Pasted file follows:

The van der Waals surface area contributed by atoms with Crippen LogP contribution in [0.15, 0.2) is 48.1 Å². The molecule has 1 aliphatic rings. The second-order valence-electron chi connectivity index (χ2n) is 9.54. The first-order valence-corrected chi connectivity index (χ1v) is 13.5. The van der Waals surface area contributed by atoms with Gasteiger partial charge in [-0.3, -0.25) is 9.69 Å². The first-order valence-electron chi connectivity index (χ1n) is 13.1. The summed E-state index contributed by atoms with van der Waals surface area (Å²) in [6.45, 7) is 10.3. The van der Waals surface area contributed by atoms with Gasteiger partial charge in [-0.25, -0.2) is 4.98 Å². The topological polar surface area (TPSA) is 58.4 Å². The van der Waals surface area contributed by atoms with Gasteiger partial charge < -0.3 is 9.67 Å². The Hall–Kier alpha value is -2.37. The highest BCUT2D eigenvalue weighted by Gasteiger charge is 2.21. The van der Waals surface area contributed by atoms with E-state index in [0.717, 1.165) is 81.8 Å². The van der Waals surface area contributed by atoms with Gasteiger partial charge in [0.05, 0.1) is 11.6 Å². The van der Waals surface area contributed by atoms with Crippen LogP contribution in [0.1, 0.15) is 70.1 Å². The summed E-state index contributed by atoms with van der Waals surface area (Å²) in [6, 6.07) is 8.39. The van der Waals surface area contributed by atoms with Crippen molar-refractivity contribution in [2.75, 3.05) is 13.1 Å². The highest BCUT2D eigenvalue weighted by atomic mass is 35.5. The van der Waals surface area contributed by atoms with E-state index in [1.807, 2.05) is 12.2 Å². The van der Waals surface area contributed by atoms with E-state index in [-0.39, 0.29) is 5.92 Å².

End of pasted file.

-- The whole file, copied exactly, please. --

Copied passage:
The van der Waals surface area contributed by atoms with Crippen LogP contribution in [0.15, 0.2) is 48.1 Å². The molecule has 1 aliphatic rings. The second-order valence-electron chi connectivity index (χ2n) is 9.54. The first-order valence-corrected chi connectivity index (χ1v) is 13.5. The van der Waals surface area contributed by atoms with Gasteiger partial charge in [-0.3, -0.25) is 9.69 Å². The first-order valence-electron chi connectivity index (χ1n) is 13.1. The summed E-state index contributed by atoms with van der Waals surface area (Å²) in [6.45, 7) is 10.3. The van der Waals surface area contributed by atoms with Gasteiger partial charge in [-0.25, -0.2) is 4.98 Å². The topological polar surface area (TPSA) is 58.4 Å². The van der Waals surface area contributed by atoms with Gasteiger partial charge < -0.3 is 9.67 Å². The Hall–Kier alpha value is -2.37. The highest BCUT2D eigenvalue weighted by Gasteiger charge is 2.21. The van der Waals surface area contributed by atoms with E-state index in [0.717, 1.165) is 81.8 Å². The van der Waals surface area contributed by atoms with Gasteiger partial charge in [0.05, 0.1) is 11.6 Å². The van der Waals surface area contributed by atoms with Crippen LogP contribution in [0.1, 0.15) is 70.1 Å². The summed E-state index contributed by atoms with van der Waals surface area (Å²) in [6, 6.07) is 8.39. The van der Waals surface area contributed by atoms with Crippen molar-refractivity contribution in [2.75, 3.05) is 13.1 Å². The highest BCUT2D eigenvalue weighted by atomic mass is 35.5. The van der Waals surface area contributed by atoms with E-state index in [1.807, 2.05) is 12.2 Å². The van der Waals surface area contributed by atoms with E-state index in [-0.39, 0.29) is 5.92 Å².